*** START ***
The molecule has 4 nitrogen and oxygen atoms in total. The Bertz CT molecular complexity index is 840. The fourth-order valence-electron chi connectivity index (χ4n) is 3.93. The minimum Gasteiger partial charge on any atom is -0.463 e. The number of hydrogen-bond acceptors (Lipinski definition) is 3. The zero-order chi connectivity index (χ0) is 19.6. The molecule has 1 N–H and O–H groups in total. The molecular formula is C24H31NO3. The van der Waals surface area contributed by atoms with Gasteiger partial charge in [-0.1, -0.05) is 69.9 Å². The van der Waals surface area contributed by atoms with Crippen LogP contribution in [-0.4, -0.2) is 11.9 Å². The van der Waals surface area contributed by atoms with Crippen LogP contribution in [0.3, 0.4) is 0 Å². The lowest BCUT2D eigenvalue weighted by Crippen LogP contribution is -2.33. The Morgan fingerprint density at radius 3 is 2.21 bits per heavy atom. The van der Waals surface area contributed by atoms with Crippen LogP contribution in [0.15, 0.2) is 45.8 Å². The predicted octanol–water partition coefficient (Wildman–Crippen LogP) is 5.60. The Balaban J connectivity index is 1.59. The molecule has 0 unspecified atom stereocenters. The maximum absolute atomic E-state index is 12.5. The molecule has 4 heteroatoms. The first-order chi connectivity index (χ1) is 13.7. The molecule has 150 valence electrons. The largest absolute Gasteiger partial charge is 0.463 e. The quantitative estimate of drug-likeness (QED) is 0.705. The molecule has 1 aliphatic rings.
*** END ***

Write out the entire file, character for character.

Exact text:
The molecule has 4 nitrogen and oxygen atoms in total. The Bertz CT molecular complexity index is 840. The fourth-order valence-electron chi connectivity index (χ4n) is 3.93. The minimum Gasteiger partial charge on any atom is -0.463 e. The number of hydrogen-bond acceptors (Lipinski definition) is 3. The zero-order chi connectivity index (χ0) is 19.6. The molecule has 1 N–H and O–H groups in total. The molecular formula is C24H31NO3. The van der Waals surface area contributed by atoms with Gasteiger partial charge in [-0.1, -0.05) is 69.9 Å². The van der Waals surface area contributed by atoms with Crippen LogP contribution in [-0.4, -0.2) is 11.9 Å². The van der Waals surface area contributed by atoms with Crippen LogP contribution in [0.3, 0.4) is 0 Å². The lowest BCUT2D eigenvalue weighted by Crippen LogP contribution is -2.33. The Morgan fingerprint density at radius 3 is 2.21 bits per heavy atom. The van der Waals surface area contributed by atoms with Crippen LogP contribution in [0.15, 0.2) is 45.8 Å². The predicted octanol–water partition coefficient (Wildman–Crippen LogP) is 5.60. The Balaban J connectivity index is 1.59. The molecule has 0 unspecified atom stereocenters. The maximum absolute atomic E-state index is 12.5. The molecule has 4 heteroatoms. The first-order chi connectivity index (χ1) is 13.7. The molecule has 150 valence electrons. The largest absolute Gasteiger partial charge is 0.463 e. The quantitative estimate of drug-likeness (QED) is 0.705. The molecule has 1 aliphatic rings.